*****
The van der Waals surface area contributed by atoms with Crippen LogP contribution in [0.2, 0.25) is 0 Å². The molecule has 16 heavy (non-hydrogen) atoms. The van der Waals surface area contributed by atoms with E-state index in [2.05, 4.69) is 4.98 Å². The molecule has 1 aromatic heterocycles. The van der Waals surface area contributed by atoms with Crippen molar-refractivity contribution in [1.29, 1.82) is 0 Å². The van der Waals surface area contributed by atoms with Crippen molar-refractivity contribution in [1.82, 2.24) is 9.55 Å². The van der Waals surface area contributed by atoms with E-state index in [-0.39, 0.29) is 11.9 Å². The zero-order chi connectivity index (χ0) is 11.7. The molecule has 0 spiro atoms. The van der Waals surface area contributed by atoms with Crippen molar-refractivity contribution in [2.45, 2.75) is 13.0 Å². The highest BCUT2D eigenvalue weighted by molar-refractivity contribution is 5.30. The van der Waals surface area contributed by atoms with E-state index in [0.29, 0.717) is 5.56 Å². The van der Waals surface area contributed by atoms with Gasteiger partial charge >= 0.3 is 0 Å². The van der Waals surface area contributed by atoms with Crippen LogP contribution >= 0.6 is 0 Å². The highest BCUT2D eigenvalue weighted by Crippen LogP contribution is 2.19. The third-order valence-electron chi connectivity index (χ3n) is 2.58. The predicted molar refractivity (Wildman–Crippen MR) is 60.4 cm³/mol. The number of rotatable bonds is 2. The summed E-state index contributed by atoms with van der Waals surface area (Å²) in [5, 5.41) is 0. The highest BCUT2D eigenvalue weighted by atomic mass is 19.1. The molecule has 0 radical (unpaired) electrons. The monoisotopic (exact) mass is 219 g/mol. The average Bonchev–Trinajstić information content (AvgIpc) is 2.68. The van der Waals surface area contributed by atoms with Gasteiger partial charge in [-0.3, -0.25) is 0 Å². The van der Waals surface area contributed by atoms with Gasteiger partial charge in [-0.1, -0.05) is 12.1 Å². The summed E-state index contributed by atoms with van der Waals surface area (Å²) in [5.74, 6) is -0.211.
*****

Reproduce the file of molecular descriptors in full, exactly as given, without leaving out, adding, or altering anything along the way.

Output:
The van der Waals surface area contributed by atoms with Crippen LogP contribution in [0.2, 0.25) is 0 Å². The molecule has 16 heavy (non-hydrogen) atoms. The van der Waals surface area contributed by atoms with E-state index in [2.05, 4.69) is 4.98 Å². The molecule has 1 aromatic heterocycles. The van der Waals surface area contributed by atoms with Crippen molar-refractivity contribution in [1.29, 1.82) is 0 Å². The van der Waals surface area contributed by atoms with Crippen molar-refractivity contribution in [1.82, 2.24) is 9.55 Å². The van der Waals surface area contributed by atoms with E-state index in [-0.39, 0.29) is 11.9 Å². The zero-order chi connectivity index (χ0) is 11.7. The molecule has 0 spiro atoms. The van der Waals surface area contributed by atoms with Crippen molar-refractivity contribution in [2.45, 2.75) is 13.0 Å². The highest BCUT2D eigenvalue weighted by molar-refractivity contribution is 5.30. The van der Waals surface area contributed by atoms with E-state index in [0.29, 0.717) is 5.56 Å². The van der Waals surface area contributed by atoms with Gasteiger partial charge >= 0.3 is 0 Å². The van der Waals surface area contributed by atoms with Crippen LogP contribution >= 0.6 is 0 Å². The highest BCUT2D eigenvalue weighted by Crippen LogP contribution is 2.19. The third-order valence-electron chi connectivity index (χ3n) is 2.58. The predicted molar refractivity (Wildman–Crippen MR) is 60.4 cm³/mol. The number of rotatable bonds is 2. The summed E-state index contributed by atoms with van der Waals surface area (Å²) in [5, 5.41) is 0. The highest BCUT2D eigenvalue weighted by atomic mass is 19.1. The molecule has 0 radical (unpaired) electrons. The monoisotopic (exact) mass is 219 g/mol. The average Bonchev–Trinajstić information content (AvgIpc) is 2.68. The van der Waals surface area contributed by atoms with Gasteiger partial charge in [-0.3, -0.25) is 0 Å². The van der Waals surface area contributed by atoms with Gasteiger partial charge in [-0.1, -0.05) is 12.1 Å². The summed E-state index contributed by atoms with van der Waals surface area (Å²) in [5.74, 6) is -0.211.